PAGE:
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Das Team Besuch im Depot des Archäologischen Museums Frankfurt wo unzählige Pappkisten auf Metallregalen gelagert werden.
Unzählige Fundkisten lagern im Depot des Archäologischen Museums, beschriftet mit den Namen der Fundorte und Häusernamen der frühneuzeitlichen Judengasse.
Modell des
Modell des
(c) Helgard Haug

Rimini Protokoll (Haug)

(Berlin)

Unboxing Past

online & Depot des Archäologischen Museums

 

For 34 years, the Archaeological Museum Frankfurt has stored 513 grey archive boxes in its depot. 105 of them bear the inscription “Börneplatzsynagoge”, the others are labelled “Judengasse”.

In 1987 and 1990, construction work in Frankfurt’s city centre uncovered the foundations of the synagogue destroyed during the November pogroms of 1938, as well as buildings dating from the Baroque period in the former Judengasse, the first ghetto in Germany. All of the artefacts found there were excavated, placed in boxes and archived, but then not examined any further. In mid-2020, archaeologist Thorsten Sonnemann began opening the boxes and systematically examining the contents. He has since been measuring, numbering, photographing, inspecting, analysing and taking inventory of these stones, tiles, shards, utensils and everyday objects as well as parts of the brutally destroyed Torah shrine.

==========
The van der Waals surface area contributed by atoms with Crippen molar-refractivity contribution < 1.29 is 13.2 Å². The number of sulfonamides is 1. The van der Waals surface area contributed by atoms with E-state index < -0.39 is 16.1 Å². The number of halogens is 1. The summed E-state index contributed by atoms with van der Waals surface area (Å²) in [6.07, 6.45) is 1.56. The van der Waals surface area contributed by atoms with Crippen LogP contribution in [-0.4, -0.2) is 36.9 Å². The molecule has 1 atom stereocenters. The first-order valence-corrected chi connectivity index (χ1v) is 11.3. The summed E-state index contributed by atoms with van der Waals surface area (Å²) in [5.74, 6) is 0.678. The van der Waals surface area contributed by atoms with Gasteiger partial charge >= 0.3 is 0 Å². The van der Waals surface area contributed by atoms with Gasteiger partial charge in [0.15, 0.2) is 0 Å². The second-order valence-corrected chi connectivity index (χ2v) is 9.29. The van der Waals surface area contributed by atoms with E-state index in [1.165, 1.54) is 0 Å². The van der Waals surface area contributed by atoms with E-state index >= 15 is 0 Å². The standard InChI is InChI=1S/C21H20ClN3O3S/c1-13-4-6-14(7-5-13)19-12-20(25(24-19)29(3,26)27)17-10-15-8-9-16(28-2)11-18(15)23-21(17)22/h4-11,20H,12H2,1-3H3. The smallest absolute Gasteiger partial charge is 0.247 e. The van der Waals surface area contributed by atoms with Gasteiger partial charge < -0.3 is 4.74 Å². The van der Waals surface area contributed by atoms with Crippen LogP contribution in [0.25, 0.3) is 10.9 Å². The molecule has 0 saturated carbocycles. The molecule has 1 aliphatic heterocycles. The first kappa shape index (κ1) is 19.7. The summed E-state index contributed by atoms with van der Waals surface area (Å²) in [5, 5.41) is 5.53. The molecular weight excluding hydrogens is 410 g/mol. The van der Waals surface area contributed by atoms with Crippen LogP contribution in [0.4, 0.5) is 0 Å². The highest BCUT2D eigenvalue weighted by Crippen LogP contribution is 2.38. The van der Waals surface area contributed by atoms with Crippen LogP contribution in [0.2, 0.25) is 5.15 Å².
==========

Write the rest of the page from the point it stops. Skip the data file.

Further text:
“Unboxing Past” is an artistic project that, for the first time in the history of a significant archaeological process, meticulously accompanies the opening of archive boxes and the associated work by the archaeologist using three cameras and an audio recording device. “Unboxing Past” is also a digital meeting place and archive room created in cooperation with the Motion Bank project at the Mainz University of Applied Sciences. It brings a wide variety of people together in small groups to engage with the recorded materials.
Unlike the archaeologist Sonnemann, the members of this group approach and work in their own distinct ways on a conceivable future for the stones. Instead of a yardstick and scales, they have fundamental questions guiding them: How do we remember? What do we need to remember? How can the history of these fragments and the human crimes associated with them be communicated to others? And above all: How can stones be made to speak?

 

In the frame of “Mapping Memories – Ver(ant)wortung Börneplatz” you can get insights into the project with an installation and talk on September 9.